The okra gave up the ghost.
I knew it was simply a matter of time. After all, between the laws of diminishing returns and the downward creep of the thermometer, it was a given that even the hardiest of summer-loving plants would not survive the onslaught. And so it goes for the okra, finally giving in to the inevitable. They now stand in place, like guardians cursed to remain in one location until relieved by those who never arrive, becoming more gaunt and weary as time passes.
I haven’t pulled them out of the line yet, unlike the jalapenos, from whom I took the last fruits and then took to compost yesterday. I’d like to see how long they can stand before collapsing entirely, but will probably take the shovel and dig them out tomorrow – the shovel is absolutely required, as anyone who has grown okra can vouch for the rather strong roots the plants put down, anchoring them to the earth even as they reach toward the sun they adore. I suppose they could be tested as greenhouse-type growers, but this seems counter-productive, and it would be very difficult to cover them every night and uncover them each day, since they are taller than me at this point. There is also the promise of starting anew next year, planning for which has already begun in conjunction with the arrival of the seed catalogs for next year.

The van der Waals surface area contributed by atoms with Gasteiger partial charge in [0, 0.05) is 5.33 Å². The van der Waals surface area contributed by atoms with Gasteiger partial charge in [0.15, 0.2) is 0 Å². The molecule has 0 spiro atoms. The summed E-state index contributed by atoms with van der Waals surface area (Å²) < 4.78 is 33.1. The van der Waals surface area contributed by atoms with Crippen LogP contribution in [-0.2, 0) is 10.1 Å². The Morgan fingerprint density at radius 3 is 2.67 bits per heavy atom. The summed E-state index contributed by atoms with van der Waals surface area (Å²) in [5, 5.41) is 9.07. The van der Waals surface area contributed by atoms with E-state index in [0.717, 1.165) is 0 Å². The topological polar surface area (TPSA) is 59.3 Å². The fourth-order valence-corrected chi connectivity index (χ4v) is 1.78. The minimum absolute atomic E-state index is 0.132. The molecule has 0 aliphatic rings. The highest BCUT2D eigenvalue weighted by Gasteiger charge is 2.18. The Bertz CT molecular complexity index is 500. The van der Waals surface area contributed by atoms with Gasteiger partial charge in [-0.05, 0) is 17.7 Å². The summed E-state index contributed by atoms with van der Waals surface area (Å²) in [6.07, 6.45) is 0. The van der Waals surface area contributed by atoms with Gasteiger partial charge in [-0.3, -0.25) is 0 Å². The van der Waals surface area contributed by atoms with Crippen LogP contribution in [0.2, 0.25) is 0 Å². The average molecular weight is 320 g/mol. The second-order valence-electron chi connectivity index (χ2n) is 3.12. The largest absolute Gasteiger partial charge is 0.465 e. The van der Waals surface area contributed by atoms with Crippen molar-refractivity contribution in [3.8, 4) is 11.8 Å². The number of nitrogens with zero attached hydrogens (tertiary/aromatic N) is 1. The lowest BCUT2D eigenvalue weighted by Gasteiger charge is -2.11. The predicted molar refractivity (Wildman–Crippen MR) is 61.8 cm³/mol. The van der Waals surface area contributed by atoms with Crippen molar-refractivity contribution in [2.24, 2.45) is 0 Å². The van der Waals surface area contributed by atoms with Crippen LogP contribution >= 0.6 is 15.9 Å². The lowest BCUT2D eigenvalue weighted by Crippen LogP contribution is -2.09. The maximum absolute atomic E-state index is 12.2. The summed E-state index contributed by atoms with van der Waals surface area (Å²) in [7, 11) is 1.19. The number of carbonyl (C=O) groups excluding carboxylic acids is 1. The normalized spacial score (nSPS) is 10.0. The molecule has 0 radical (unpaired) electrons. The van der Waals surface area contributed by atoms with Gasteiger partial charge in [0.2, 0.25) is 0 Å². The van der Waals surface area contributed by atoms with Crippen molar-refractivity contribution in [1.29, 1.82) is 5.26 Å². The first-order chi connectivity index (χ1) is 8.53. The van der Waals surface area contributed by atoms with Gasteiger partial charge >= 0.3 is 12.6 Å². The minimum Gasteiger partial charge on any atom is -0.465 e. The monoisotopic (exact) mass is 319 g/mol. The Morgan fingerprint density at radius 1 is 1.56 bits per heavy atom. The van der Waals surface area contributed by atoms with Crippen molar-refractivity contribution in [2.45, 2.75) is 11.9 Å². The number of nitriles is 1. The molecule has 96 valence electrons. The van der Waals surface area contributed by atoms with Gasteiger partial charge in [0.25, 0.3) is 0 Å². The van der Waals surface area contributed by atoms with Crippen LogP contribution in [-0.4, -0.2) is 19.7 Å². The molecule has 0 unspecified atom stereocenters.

Now, we settle in for what passes for winter here, but which would be laughed off as mild by our counterparts to the north. For us, though, it is no laughing matter to be faced with shorter days and languishing temperatures when for at least some of us, the warmth is what brings us seriously to life.